The Jerusalem municipality has sued three men who set fire to the Max Rayne Hand in Hand School last November in a racially motivated attack. The school fosters Jewish-Arab coexistence and teaches in Arabic and Hebrew.
In a statement released Tuesday, the municipality said it was seeking a total of NIS 518,000 (some $130,000) in damages. The sum includes reparations for physical harm to the institution, as well as payments for psychological treatment offered to the children of the school in the aftermath of the attack.
“From now on, [those who harm city property] will know that in addition to the criminal proceedings, we will act in all possible ways to make them pay the full price for the damage they caused,” Jerusalem mayor Nir Barkat said.
Yitzhak Gabai and brothers Nahman and Shlomo Twitto were indicted in December for starting a November 29 fire in the school and spray-painting racist messages — such as “There is no coexistence with cancer” and “Death to the Arabs” — on the walls of the institution.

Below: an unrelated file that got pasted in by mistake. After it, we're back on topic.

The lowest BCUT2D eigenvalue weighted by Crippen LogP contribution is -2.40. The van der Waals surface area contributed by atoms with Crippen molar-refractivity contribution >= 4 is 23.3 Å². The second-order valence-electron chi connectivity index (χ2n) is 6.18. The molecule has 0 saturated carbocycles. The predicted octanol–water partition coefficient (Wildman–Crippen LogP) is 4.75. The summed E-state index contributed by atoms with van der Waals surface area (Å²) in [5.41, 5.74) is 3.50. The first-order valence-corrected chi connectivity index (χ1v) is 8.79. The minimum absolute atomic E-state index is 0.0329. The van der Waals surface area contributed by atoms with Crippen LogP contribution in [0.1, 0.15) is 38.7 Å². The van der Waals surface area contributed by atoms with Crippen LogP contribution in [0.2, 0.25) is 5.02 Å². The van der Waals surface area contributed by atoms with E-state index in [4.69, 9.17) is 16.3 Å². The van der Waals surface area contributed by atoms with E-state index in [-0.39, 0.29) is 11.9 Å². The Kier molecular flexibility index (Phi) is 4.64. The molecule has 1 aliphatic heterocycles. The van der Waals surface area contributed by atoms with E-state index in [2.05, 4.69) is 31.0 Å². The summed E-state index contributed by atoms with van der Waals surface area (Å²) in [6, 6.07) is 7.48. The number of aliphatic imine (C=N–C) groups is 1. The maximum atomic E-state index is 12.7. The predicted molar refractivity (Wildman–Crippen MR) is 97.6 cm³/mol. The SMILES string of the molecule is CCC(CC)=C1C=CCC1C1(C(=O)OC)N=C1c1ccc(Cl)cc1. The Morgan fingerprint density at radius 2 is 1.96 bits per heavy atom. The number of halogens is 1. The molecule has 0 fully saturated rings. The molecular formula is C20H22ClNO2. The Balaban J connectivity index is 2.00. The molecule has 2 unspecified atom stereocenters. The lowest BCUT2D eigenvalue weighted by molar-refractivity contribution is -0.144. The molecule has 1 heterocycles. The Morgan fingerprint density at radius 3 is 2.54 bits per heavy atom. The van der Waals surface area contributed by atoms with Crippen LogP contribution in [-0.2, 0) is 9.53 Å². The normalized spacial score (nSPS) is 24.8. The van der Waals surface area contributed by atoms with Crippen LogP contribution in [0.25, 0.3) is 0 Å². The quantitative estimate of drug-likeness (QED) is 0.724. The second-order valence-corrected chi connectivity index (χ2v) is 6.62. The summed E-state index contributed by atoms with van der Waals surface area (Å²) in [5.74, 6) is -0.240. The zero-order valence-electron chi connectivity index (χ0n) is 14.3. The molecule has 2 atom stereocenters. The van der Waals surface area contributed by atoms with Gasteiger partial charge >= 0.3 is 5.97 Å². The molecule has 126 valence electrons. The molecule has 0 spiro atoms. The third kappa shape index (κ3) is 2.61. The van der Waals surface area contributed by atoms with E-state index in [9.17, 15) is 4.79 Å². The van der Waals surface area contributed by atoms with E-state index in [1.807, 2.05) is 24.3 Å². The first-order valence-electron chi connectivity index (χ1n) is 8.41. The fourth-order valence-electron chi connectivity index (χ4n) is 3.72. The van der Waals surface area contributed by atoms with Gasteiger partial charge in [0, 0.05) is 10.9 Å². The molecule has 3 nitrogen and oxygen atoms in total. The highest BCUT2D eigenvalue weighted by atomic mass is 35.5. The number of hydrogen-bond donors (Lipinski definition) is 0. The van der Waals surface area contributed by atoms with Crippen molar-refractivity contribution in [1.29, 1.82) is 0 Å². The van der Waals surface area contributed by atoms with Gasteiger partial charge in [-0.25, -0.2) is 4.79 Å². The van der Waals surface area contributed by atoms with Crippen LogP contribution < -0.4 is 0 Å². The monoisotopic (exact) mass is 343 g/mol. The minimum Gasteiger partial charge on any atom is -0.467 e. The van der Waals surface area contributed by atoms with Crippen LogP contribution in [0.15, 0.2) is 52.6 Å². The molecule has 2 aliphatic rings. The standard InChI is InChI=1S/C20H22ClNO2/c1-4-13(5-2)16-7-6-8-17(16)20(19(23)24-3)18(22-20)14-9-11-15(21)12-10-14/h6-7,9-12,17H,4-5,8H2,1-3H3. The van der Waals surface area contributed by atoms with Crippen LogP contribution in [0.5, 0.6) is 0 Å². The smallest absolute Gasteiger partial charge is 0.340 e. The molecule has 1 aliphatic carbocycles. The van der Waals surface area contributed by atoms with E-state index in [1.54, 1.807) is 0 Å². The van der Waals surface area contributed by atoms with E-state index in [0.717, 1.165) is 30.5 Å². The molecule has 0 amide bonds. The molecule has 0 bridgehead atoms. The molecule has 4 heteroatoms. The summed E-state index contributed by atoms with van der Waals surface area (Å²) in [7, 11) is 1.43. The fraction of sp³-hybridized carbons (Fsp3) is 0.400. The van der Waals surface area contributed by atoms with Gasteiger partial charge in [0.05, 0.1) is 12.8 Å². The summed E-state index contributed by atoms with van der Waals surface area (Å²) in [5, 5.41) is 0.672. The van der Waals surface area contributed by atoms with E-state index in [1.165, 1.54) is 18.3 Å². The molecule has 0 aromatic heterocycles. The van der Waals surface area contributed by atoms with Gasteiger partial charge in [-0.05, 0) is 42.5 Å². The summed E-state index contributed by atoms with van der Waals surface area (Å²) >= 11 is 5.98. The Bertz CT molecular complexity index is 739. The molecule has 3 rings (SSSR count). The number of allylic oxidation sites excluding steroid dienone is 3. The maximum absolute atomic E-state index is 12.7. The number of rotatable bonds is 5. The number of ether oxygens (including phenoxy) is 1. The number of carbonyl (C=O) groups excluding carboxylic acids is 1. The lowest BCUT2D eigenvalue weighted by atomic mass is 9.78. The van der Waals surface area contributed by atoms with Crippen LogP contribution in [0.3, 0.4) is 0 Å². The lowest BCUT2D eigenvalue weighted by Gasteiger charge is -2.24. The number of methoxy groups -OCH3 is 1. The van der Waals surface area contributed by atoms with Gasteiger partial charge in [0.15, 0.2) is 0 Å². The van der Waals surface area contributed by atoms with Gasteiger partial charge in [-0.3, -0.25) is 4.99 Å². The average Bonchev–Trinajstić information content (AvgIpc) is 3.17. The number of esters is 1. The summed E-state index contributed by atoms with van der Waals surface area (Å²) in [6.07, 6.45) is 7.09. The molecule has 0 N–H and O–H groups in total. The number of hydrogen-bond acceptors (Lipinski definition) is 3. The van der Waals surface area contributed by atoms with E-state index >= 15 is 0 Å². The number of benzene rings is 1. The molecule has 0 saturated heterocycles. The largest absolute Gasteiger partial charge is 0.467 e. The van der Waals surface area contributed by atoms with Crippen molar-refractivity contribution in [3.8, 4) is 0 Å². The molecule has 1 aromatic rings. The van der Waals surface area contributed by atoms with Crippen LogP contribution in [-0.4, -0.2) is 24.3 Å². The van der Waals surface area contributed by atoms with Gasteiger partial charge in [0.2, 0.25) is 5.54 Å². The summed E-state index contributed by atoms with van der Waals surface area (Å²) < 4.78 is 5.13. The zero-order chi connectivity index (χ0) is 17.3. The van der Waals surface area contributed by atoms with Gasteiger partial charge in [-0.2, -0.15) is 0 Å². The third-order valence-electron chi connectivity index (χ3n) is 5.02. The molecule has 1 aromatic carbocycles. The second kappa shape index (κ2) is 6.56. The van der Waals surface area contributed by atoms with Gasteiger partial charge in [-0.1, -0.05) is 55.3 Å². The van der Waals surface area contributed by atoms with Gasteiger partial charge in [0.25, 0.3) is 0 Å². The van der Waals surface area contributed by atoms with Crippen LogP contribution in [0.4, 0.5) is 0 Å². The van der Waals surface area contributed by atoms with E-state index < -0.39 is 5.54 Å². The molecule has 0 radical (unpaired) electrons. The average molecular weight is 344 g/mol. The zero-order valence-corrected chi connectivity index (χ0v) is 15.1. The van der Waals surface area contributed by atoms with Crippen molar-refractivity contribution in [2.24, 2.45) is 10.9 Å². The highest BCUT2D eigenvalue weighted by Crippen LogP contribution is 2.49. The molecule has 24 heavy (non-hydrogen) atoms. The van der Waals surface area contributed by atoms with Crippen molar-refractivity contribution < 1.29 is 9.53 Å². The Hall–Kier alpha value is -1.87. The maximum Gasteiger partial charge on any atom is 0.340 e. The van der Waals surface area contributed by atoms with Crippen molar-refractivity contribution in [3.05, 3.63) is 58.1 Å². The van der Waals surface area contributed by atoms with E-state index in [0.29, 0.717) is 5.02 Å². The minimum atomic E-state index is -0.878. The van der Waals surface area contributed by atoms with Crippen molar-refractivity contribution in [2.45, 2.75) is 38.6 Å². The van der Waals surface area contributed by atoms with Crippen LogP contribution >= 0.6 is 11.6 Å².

The act drew condemnation from politicians across the board, and hundreds rallied in support of the school in the days following the attack.
The Twitto brothers were convicted as part of a plea bargain in April and sentenced to two and two-and-a-half years in prison, respectively. The Jerusalem District Court also required of them to pay the school a total of NIS 25,000 in compensation. Gabai, who rejected the plea bargain, was convicted in September and has not yet been sentenced.
The trio, who ranged in age from 18 to 22, were activists in the extremist Lehava organization, which aims to prevent intermarriage and coexistence between Jews and Arabs in Israel.
Lehava, headed by extremist right-wing activist Bentzi Gopstein, has been denounced by President Reuven Rivlin, who has described the group’s actions as akin to “rodents gnawing under the shared democratic and Jewish foundation of Israel.”
Gopstein said in December that his organization does not act illegally and accused the Shin Bet of trying to frame Lehava to thwart its “holy work of saving the daughters of Israel.”
There are currently five Hand in Hand schools operating across the country, educating over 1,000 students in total.